Menardo R. Jimenez, 81, is well past retirement age, but shows no sign of slowing down. He still comes to work at 9:30 am, leaves at 7 pm, and believes in keeping busy even on holidays. He still oversees the operations of 12 of his businesses, under the Majent Group, even meeting the presidents of the companies twice a month.
It’s not as if he needs the money. Forbes estimates Jimenez’s net worth at $265 million, making him the 27th richest man in the Philippines. He’s just wired with a solid work ethic that idleness is not in his vocabulary.
It’s one of the reasons why he was able to turn around the operations of GMA Network Inc. when he was still CEO of the media company and why he sits on the board of several companies, including diversified conglomerate San Miguel Corp.
Here are more reasons for his success.
Even as a young entrepreneur, Jimenez was hands-on in his businesses—literally. “You should be personally involved in any business you start,” says Jimenez. When he started exporting macramé bags to Japan at the age of 30, he and his wife measured each bag—20,000 pieces in all—to ensure the bags meet quality standards before getting packed and shipped.
When his Japanese clients asked Jimenez to outsource abaca rope, he went to Navotas himself to look for supplies. Since the required length is 1 m, Jimenez had to cut the rope and bundle them himself. “If you want to start from something, see to it you know how it works. You save a lot when you do it personally.”
Look before you jump.
In 1974, Jimenez, together with his brother-in-law, Atty. Felipe Gozon, and Gilbert Duavit Sr. acquired shares in Republic Broadcasting System, which later became GMA Network. Jimenez was initially asked to serve as president, but he declined. “I didn’t know anything about media.” Instead he focused on what he believed was his strength—numbers. Because he was a certified public accountant, he volunteered to handle the company’s finances at the onset. “In business, the most important thing is finance,” he says.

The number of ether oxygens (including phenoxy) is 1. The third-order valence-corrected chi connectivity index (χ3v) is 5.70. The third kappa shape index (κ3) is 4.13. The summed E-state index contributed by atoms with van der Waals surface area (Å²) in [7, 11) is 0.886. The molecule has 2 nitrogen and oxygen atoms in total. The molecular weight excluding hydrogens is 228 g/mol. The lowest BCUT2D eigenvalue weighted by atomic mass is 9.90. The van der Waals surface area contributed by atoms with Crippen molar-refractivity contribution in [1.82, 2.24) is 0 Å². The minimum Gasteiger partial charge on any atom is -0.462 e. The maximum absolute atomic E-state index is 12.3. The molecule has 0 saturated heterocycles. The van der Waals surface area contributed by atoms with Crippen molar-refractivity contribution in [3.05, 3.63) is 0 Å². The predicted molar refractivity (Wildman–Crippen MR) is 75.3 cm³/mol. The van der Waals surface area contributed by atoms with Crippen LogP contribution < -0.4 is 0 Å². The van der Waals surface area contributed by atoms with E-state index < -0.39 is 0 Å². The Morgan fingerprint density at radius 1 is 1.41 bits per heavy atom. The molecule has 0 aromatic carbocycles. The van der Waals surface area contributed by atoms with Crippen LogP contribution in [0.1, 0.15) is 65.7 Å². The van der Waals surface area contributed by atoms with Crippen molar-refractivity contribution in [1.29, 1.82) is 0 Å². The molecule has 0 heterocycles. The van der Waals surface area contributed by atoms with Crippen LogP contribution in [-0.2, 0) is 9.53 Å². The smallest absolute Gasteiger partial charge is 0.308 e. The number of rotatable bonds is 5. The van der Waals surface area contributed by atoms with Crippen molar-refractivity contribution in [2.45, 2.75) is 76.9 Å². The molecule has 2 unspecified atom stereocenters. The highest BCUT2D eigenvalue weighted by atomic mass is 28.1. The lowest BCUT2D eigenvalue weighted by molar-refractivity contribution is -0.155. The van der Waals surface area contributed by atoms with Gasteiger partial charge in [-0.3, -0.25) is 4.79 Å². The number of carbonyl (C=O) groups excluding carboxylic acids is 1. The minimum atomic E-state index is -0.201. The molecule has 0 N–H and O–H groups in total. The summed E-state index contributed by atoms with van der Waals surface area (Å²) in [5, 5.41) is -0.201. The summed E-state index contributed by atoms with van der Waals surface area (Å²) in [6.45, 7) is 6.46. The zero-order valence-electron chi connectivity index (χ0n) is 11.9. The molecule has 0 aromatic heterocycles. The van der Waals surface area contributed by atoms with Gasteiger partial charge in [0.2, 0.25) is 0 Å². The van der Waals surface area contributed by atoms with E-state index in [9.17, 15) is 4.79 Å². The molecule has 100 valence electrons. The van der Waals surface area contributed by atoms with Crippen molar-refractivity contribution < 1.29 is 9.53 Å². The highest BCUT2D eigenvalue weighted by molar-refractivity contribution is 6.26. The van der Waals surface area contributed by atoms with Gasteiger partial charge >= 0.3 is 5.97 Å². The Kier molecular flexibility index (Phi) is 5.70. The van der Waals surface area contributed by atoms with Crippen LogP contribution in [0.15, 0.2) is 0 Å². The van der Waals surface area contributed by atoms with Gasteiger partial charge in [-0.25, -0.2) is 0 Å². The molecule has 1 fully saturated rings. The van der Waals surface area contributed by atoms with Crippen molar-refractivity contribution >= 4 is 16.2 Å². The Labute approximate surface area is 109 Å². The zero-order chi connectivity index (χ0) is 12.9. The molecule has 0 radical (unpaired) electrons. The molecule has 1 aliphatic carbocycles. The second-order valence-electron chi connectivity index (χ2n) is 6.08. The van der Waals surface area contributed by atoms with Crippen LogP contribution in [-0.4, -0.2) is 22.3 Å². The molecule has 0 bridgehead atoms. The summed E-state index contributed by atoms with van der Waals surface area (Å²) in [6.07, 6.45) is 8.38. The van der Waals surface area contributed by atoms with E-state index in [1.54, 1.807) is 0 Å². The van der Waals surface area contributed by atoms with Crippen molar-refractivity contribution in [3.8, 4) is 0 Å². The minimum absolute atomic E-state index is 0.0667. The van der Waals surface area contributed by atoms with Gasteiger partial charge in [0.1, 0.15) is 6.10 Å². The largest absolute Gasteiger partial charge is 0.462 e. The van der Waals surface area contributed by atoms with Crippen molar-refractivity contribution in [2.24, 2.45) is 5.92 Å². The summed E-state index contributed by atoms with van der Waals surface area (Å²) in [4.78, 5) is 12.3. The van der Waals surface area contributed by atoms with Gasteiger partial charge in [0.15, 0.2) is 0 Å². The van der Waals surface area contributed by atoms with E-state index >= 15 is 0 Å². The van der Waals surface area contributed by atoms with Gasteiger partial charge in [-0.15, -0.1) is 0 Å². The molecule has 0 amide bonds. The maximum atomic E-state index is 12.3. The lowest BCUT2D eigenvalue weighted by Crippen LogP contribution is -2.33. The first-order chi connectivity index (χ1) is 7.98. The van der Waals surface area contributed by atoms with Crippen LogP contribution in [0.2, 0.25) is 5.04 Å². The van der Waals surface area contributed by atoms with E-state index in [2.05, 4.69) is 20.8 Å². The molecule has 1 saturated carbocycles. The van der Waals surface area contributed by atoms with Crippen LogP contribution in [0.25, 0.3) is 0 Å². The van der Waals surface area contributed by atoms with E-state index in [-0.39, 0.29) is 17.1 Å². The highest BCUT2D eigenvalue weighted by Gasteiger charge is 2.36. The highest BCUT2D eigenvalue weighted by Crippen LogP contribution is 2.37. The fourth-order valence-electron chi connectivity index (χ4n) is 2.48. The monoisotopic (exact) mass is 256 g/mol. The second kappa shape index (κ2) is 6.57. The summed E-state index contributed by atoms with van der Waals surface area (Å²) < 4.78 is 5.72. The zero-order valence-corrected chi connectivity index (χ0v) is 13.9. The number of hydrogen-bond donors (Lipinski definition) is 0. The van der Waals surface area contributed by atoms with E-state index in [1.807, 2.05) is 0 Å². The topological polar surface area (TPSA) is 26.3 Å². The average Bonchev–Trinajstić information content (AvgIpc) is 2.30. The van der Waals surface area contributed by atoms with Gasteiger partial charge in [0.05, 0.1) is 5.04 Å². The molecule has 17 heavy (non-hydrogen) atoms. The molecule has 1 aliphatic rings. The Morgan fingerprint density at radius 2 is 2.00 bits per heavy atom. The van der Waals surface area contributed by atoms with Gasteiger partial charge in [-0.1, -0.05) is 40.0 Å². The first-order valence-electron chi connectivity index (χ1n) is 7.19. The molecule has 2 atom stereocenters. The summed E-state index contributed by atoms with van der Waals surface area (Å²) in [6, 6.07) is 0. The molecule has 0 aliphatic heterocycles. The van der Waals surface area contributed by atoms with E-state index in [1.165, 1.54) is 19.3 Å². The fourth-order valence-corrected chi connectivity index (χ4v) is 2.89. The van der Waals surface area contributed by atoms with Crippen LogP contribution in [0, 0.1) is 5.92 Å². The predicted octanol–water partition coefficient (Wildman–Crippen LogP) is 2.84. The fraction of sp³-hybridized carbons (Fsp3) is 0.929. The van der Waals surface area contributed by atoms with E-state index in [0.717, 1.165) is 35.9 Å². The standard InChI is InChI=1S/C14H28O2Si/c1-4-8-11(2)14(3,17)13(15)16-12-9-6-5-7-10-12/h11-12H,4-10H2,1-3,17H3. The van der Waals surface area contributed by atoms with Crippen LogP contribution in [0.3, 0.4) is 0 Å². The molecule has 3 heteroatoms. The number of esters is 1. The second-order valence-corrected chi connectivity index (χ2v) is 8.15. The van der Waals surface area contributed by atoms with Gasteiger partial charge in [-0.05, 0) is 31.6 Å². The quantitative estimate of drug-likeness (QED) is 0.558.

He only agreed to become president seven months later. Turning around the network was a monumental task as the company was saddled with P6 million in debt and payables to foreign suppliers of entertainment programs. And out of seven stations, GMA was dead last. But Jimenez strove to turn around the network and succeeded. He recalls taking out a P10-million loan from PCI Bank to get the network started and pay for its obligations. He then started bringing in foreign shows like “Charlie’s Angels”, “Mission Impossible” and “Rich Man, Poor Man,” shows which attracted more affluent viewers and advertisers.
Small things matter.
The first action he took at GMA when he took the helm was requiring employees to surrender used-up ballpens before they were issued new ones. It seemed trivial, but for Jimenez, small things mean a lot.
But for Jimenez, it is not just about entertainment. He did not forget to give back. Public service programs such as “Kapwa Mo, Mahal Ko”, “Agrisiete” and “Negosiete” were added. After three years, GMA’s bottom line was back in black; and it has been making profits since then.
Trust in the Lord.
“Every time I plan something I always ask the Lord, ‘What do You want me to do?’” This has been Jimenez’s guiding principle. One that helped him reap dividends throughout his 26 years as chief executive of GMA Network and as head of his companies.
Photo: Dairy Darilag
This story was originally published in the August 2013 issue of Entrepreneur magazine.
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